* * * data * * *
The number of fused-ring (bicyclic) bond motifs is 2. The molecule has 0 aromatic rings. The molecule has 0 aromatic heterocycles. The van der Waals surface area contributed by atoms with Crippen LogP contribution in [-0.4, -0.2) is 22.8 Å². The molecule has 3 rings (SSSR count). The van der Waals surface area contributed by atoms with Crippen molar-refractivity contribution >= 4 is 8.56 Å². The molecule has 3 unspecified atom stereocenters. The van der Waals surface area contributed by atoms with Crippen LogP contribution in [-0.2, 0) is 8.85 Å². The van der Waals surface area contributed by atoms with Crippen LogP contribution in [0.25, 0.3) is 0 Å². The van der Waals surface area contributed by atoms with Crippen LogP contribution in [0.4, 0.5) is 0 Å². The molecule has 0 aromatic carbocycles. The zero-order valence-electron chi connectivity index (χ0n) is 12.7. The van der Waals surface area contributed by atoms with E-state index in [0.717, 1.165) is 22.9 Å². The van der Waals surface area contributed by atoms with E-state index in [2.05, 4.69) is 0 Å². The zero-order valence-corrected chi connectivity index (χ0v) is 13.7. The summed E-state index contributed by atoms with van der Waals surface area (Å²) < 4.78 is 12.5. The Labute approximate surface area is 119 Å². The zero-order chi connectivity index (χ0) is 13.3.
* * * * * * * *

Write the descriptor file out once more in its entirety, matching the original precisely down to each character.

The number of fused-ring (bicyclic) bond motifs is 2. The molecule has 0 aromatic rings. The molecule has 0 aromatic heterocycles. The van der Waals surface area contributed by atoms with Crippen LogP contribution in [-0.4, -0.2) is 22.8 Å². The molecule has 3 rings (SSSR count). The van der Waals surface area contributed by atoms with Crippen molar-refractivity contribution >= 4 is 8.56 Å². The molecule has 3 unspecified atom stereocenters. The van der Waals surface area contributed by atoms with Crippen LogP contribution in [-0.2, 0) is 8.85 Å². The van der Waals surface area contributed by atoms with Crippen LogP contribution in [0.25, 0.3) is 0 Å². The van der Waals surface area contributed by atoms with Crippen LogP contribution in [0.4, 0.5) is 0 Å². The molecule has 0 aromatic carbocycles. The zero-order valence-electron chi connectivity index (χ0n) is 12.7. The van der Waals surface area contributed by atoms with E-state index in [0.717, 1.165) is 22.9 Å². The van der Waals surface area contributed by atoms with E-state index in [2.05, 4.69) is 0 Å². The zero-order valence-corrected chi connectivity index (χ0v) is 13.7. The summed E-state index contributed by atoms with van der Waals surface area (Å²) < 4.78 is 12.5. The Labute approximate surface area is 119 Å². The zero-order chi connectivity index (χ0) is 13.3.